An action plan lists the carbon and energy savings that a property will achieve if certain prescribed improvements are carried out. The improvement works that an action plan can require are listed in the regulations and include, for example, replacement of the boiler or upgrading to low energy lighting.

The owner of the property must then choose either to:

  1. carry out the proposed improvement works within 3.5 years of the date of the action plan; or
  2. defer carrying out the works and continue to monitor and formally report on the energy efficiency of the building annually.

The regulations don't apply when an owner is renewing or extending a lease with an existing tenant, or when an existing lease is being assigned. Short term lets of less than 16 weeks are also exempt provided there is only one such short term let per year.

Local authorities are responsible for enforcing the regulations. They have the power to impose a penalty of £1,000 if an owner fails to produce an action plan when required or fails to carry out the improvement works within the 3.5 year time limit.

What comes next?

As part of their Heat in Buildings Strategy (published in October 2021), the Scottish Government is seeking views on developing a new regulatory framework for improving energy efficiency in non-domestic buildings.

A call for evidence on the “Regulation of energy efficiency in existing non-domestic buildings” was released in December 2021, asking for views on 3 possible approaches to future regulation:

  • A measures-based approach

This approach would involve specifying a fixed list of improvements that should be made to a property to improve its environmental performance. Scotland already has a form of measures-based approach in place for certain properties under the regulations, so it may be reasonable to assume that any new measures-based approach would look to develop the regulations and increase the number and type of properties caught by their scope.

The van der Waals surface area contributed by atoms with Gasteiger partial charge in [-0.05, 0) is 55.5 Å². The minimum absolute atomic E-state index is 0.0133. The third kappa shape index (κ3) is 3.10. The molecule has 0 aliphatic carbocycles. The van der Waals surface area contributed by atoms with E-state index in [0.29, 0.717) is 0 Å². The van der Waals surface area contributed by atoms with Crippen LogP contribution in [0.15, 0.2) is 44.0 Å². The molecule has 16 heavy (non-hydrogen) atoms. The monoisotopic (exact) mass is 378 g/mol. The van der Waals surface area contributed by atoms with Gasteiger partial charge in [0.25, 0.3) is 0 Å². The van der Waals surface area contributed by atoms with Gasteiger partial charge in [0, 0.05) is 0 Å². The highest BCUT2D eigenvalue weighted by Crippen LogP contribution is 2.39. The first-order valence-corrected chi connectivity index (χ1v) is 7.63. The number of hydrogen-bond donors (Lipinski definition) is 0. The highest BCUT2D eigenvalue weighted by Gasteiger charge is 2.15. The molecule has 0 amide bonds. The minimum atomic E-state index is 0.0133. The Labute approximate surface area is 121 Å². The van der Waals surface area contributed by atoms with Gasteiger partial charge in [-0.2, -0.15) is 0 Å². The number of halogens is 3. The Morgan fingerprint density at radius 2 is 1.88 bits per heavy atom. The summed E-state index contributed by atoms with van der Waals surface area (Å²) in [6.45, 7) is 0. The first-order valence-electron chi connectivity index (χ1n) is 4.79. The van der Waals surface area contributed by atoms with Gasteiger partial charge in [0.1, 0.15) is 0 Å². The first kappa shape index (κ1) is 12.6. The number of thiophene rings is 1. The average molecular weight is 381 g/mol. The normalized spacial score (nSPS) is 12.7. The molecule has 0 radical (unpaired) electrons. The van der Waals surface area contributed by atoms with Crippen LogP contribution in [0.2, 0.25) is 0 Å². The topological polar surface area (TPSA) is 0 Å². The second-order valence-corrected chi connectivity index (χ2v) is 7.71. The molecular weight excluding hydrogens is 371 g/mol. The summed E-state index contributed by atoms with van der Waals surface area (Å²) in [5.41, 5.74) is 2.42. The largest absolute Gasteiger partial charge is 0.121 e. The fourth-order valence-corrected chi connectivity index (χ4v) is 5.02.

• A minimum standards approach

This would mean setting a minimum standard for a property's environmental performance using a standardised measure, most likely linked to a property's EPC rating. It may become unlawful to sell or lease a property with an EPC rating below a certain level unless the owner makes improvements to bring the property up to standard. This may end up looking like the MEES regime currently in place south of the border.

  • An operational ratings approach

This may involve measuring the actual energy consumption and CO2 emissions of properties on a regular basis and then using those measurements to encourage owners to make improvements or change behaviours to increase environmental performance.

It's unknown which of these approaches the Scottish Government will eventually take. A further public consultation on the proposed options was to be published in late 2022, but this has not yet materialised. However, the Scottish Government has set a target of having the new regulations in force by 2025, so building owners will need to be mindful of the proposed changes to make sure that their properties remain compliant with legislation.

Contributors

Graeme Imrie

Senior Associate

Catherine Reilly

Director of Knowledge & Innovation (Real Estate)